Kejriwal was supposed to address the crowd at 4 pm but people had started trooping in from 11 am itself. By noon, the rally ground had turned into a village fair. AAP leader Sanjay Singh, who is in charge of the party in Punjab waxed eloquent about the hardships people faced in reaching the rally grounds. “They are coming on their own in trucks, tractor-trolleys and school buses. Some started as early as 4 am from their houses without even having breakfast. That is the kind of anger they have against Badal Government. Such restrictions are fuelling it further.”

People from only 5 districts of the Malwa region had been invited for the rally. You can imagine how it would have been if people from all over the state had trooped in. The crowd would have spilled right up to Moga, Singh said.

But why is AAP popular? Hasn’t the Navjot Sidhu episode hurt it’s chances? Hasn’t Sandeep Kumar muddied its image? Haven’t Sehrawat’s allegation stuck to it? Or else Chhotepur and his cohorts’ rebellion would certainly have sullied its chances. If nothing had affected AAP, at least the outsider-insider campaign would have turned local Sikhs against it.

But people were still in awe of the party, splits, bickering, videos notwithstanding. During the Maghi Mela rally in January when Arvind had asked me to describe the political atmosphere in Punjab, my answer was, “it’s conducive to AAP but the challenge is how you will sustain the momentum for the next one year.”

Here I was back in Punjab after eight months and AAP was equally popular. I asked Sanjay Singh the reason. His answer, Now the people of Punjab have begun to understand the difference between a canard and news. A bunch of college going girls when quizzed about the impact of AAP legislator Sandeep Kumar’s sex CD, said: “We know these murky things come out here in every election. We don’t know the truth. But, we don’t believe it either. Rather we are waiting for more such skeletons in the form if CDs.”

No statement should be taken at face value. It should always be backed by ground reality check. The first district in Punjab when you enter from Haryana is Patiala. It’s the home district of Captain Amarinder Singh yet he is a Lok Sabha MP from Amritsar, not Patiala. His wife Parneet Kaur has been successfully contesting the seat from 1999 onwards. Except in 2014 when she lost it AAP’s Dr Dharmavira Gandhi by a very narrow margin. Gandhi, a very popular physician, too has rebelled against the AAP to join Yogendra Yadav’s Swaraj Abhiyan.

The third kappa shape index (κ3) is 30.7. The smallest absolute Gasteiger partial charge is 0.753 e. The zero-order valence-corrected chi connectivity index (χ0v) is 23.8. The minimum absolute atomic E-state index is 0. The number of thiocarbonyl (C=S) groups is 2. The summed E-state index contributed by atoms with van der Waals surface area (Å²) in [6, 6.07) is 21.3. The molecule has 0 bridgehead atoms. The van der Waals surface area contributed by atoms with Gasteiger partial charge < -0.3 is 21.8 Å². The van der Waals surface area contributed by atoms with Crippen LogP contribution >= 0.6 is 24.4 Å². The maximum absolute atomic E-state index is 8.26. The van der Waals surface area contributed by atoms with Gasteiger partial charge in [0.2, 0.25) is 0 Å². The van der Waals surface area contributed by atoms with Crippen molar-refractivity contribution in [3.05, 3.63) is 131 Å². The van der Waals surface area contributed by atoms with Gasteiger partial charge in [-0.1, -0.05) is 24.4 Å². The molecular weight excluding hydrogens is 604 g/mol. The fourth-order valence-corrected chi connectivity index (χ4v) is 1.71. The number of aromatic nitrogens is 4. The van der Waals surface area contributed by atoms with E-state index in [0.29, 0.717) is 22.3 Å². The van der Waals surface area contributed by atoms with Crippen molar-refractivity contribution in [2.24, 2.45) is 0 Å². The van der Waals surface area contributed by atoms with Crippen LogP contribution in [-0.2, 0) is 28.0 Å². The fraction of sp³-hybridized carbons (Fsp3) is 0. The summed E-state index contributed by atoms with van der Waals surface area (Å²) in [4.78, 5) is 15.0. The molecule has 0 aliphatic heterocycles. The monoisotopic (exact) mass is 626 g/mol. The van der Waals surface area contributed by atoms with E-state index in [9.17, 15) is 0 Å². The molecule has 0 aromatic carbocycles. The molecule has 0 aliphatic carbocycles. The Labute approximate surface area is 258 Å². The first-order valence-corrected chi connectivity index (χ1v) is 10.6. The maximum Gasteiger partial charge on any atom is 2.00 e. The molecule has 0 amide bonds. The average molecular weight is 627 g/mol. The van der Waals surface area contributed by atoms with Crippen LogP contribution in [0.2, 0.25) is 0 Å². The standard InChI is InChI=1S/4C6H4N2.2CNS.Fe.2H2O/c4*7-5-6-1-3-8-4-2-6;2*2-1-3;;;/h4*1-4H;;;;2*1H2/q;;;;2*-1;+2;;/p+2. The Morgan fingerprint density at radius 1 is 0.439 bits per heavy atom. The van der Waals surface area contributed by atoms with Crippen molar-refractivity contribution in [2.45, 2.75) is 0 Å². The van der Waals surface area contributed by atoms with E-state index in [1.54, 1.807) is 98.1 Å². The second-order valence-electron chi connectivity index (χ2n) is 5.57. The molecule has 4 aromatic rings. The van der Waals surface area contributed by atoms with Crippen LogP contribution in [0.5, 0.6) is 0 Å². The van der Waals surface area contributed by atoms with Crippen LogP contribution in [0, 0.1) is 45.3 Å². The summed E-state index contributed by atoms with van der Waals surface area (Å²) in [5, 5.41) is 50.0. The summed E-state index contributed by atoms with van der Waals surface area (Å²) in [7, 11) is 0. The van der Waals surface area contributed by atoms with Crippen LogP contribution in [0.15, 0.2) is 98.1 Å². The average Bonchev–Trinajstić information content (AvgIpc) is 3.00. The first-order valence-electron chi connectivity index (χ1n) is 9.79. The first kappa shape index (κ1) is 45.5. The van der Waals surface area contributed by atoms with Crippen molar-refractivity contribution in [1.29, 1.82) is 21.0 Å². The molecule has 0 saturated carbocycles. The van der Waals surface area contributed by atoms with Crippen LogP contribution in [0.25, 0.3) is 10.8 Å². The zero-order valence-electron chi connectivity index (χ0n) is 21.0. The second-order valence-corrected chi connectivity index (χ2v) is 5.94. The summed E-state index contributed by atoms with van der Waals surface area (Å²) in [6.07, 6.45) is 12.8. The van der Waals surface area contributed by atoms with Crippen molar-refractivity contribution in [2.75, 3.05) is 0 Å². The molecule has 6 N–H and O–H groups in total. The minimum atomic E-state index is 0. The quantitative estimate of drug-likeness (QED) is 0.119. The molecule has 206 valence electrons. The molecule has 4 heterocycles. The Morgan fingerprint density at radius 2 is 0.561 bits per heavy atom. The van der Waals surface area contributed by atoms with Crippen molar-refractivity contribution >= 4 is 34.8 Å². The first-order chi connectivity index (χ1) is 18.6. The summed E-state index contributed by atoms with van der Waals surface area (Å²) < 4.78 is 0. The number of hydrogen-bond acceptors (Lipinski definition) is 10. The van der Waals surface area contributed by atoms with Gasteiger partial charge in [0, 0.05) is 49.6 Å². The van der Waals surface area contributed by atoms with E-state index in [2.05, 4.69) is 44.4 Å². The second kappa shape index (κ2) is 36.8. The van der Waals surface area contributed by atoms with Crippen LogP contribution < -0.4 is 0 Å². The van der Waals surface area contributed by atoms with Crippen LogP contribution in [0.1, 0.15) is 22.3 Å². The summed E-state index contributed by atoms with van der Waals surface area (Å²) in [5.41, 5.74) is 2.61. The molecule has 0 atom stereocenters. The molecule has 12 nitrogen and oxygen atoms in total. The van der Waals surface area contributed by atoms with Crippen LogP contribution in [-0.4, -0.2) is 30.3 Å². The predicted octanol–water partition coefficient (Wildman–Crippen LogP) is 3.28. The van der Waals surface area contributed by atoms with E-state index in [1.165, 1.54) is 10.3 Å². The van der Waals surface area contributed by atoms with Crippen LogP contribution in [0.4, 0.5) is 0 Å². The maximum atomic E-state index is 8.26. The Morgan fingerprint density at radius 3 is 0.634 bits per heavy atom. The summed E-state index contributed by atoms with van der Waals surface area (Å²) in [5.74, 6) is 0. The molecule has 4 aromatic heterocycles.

The Congress should still be popular in the area but on the ground the party is largely missing. People say, both SAD and Congress have been tried and tested time and again and failed every time. The people’s lot hasn’t changed, which is why they are betting on AAP this time. One would also assume that AAP would be pitted against the Congress, this is the Captain’s home district.

But the ground reality is AAP is fighting SAD not Congress. Plagued by factionalism, dissension, desertions and paralysed by inaction, Congress is a distant third here. This held true - though in varying degrees - in other districts of Punjab as well. Sharanjit Kaur, an undergraduate student of political science said: “Why are allegations against AAP being levelled on the eve of elections? ”

Most surprising is the neutralisation of Chhotepur’s rebellion. A comedian Gurpreet Ghuggi has replaced Chhotepur. All Chhotepur supporters have been replaced. If he had an impact, at least it’s not visible now.

The Akalis on the other hand, have started to claw back. Chief Minister Badal and son Sukhbir, have launched a three pronged strategy. First, they are showering government largesse on the poor. Second, they are trying to influence the gurudwaras and deras as Punjab is a religious place. Third, they have launched an all out attack on AAP. That’s why, the party which had been written off, is suddenly seen as fighting back. People still believe the Akalis could pull a rabbit out of the hat at the last moment. It’s not for nothing that they have been ruling the state for past 10 years. It’s another matter that people, are not happy with their performance. Some are so angry they are calling the Badals “the Curse of Punjab”. Yet, they are afraid to come out openly against them.

Govind Goyal, a chemist in Moga, said: “Most businessmen and service class people fear reprisals from the Badals if they go against them. Just wait for the the election schedule and you will see a change. Because, then Election Commission would run the government, not SAD.”